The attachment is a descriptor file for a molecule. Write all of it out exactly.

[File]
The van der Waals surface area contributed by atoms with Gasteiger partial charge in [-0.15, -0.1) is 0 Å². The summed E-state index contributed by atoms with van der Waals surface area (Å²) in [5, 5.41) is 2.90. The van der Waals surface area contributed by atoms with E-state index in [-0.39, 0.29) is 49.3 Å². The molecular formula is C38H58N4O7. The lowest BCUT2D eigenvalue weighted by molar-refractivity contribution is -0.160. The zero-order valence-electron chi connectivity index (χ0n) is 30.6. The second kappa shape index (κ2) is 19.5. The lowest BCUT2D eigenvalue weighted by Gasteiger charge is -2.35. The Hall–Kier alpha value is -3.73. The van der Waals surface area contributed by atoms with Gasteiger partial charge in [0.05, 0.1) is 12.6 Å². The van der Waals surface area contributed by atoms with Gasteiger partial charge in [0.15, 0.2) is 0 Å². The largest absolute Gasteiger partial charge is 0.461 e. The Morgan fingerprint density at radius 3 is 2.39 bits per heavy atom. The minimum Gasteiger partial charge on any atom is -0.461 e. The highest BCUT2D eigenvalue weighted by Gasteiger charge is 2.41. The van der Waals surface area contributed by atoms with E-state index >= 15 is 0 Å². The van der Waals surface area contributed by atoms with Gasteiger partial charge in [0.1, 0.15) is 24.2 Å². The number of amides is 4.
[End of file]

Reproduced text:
The van der Waals surface area contributed by atoms with Gasteiger partial charge in [-0.15, -0.1) is 0 Å². The summed E-state index contributed by atoms with van der Waals surface area (Å²) in [5, 5.41) is 2.90. The van der Waals surface area contributed by atoms with E-state index in [-0.39, 0.29) is 49.3 Å². The molecular formula is C38H58N4O7. The lowest BCUT2D eigenvalue weighted by molar-refractivity contribution is -0.160. The zero-order valence-electron chi connectivity index (χ0n) is 30.6. The second kappa shape index (κ2) is 19.5. The lowest BCUT2D eigenvalue weighted by Gasteiger charge is -2.35. The Hall–Kier alpha value is -3.73. The van der Waals surface area contributed by atoms with Gasteiger partial charge in [0.05, 0.1) is 12.6 Å². The van der Waals surface area contributed by atoms with Gasteiger partial charge in [0.15, 0.2) is 0 Å². The largest absolute Gasteiger partial charge is 0.461 e. The Morgan fingerprint density at radius 3 is 2.39 bits per heavy atom. The minimum Gasteiger partial charge on any atom is -0.461 e. The highest BCUT2D eigenvalue weighted by Gasteiger charge is 2.41. The van der Waals surface area contributed by atoms with E-state index >= 15 is 0 Å². The van der Waals surface area contributed by atoms with Gasteiger partial charge in [0.1, 0.15) is 24.2 Å². The number of amides is 4.